“We’ve experienced success in our business,” Fernie said, “but the business environment in Mammoth Lakes overall is not strong.”

Despite all of this, the two were floored by the response when they came to town, Fernie said.

“Local businesses welcomed us with open arms.”

Black Tie often meets clients at various local lodging venues lacking onsite rental shops.

“We like to package ourselves as an amenity to local properties,” Fernie said. In turn, he said, “we owe our success to a lot of the good relationships we have in town.”

“A lot of ski towns have the attitude that you have to earn your stripes—you have to operate your business for two or three years before you’re accepted,” Fernie said. “But we didn’t feel that.”

Fernie said that by putting customers first and paying attention to detail helped them earn more business.

Goico said he attributes their success to being upfront and honest with local properties and delivering on their promises.

“And we’re handsome and friendly!” Fernie said with a grin.

“The potential of Mammoth is tremendous,” Goico said, citing the airport as a key component.

The bottom line, Fernie said, is that people come here for nature and the town should make sure the man-made side complements the natural.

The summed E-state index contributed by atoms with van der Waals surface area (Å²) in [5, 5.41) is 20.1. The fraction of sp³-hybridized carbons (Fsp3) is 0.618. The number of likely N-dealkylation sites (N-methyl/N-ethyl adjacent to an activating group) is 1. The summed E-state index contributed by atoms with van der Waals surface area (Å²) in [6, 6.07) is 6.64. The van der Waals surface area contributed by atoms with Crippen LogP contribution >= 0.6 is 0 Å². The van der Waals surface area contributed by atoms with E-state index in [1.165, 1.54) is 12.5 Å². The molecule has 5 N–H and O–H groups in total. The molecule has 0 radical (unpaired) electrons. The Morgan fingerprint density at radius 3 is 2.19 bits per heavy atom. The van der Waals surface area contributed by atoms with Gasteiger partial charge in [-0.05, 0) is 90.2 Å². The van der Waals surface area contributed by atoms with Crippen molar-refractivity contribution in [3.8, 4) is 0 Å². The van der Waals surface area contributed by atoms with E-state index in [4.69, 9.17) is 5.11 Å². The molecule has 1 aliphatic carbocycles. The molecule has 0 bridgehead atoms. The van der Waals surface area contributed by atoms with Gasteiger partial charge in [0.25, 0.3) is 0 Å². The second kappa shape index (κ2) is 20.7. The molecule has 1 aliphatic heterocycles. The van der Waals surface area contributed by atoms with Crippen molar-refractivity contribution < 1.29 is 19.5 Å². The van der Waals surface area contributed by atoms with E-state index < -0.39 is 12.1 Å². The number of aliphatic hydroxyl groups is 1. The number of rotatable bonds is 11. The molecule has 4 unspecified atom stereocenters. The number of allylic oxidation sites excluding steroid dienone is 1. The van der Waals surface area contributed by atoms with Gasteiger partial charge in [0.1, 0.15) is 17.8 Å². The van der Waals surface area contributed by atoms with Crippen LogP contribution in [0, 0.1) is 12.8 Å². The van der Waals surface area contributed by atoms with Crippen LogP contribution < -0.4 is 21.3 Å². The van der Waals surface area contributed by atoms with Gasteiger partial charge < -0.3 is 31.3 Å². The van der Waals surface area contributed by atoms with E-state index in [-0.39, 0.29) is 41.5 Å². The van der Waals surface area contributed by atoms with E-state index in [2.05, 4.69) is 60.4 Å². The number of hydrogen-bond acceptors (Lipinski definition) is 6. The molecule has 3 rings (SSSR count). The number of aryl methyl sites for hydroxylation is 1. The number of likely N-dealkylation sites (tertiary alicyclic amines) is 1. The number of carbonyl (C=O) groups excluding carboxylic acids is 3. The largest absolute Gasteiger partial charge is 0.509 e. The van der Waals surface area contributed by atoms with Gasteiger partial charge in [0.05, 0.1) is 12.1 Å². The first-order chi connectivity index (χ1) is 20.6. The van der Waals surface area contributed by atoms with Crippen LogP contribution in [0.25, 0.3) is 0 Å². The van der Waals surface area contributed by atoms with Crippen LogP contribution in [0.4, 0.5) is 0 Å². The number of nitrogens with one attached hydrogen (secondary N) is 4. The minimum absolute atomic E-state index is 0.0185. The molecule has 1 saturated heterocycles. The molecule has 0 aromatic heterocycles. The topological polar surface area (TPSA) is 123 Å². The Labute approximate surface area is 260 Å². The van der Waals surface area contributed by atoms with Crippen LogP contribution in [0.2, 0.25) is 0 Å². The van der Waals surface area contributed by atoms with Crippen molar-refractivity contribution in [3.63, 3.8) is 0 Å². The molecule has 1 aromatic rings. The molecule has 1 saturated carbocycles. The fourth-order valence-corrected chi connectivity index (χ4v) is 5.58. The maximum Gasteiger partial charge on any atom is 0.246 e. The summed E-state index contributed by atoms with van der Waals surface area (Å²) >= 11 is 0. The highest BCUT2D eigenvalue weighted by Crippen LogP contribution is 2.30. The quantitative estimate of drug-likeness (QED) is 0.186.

Goico said he wants to see sidewalks and crosswalks on Main Street, and be a part of making that happen.

Fernie said he is blown away that Mammoth’s Main Street has as many as eight lanes at some points, and thinks potential customers are lost as they fly by at 35 (or more) miles an hour.

Mammoth often pits the local against the guest, Fernie said, but he said the two do not have to be at odds.

He said he thinks people come to visit and stay to live in Mammoth for the same reasons, and as the town improves, so will the experience for locals and visitors alike.

“It’s a young resort,” Fernie said.

“The Town of Mammoth Lakes is younger than we are.”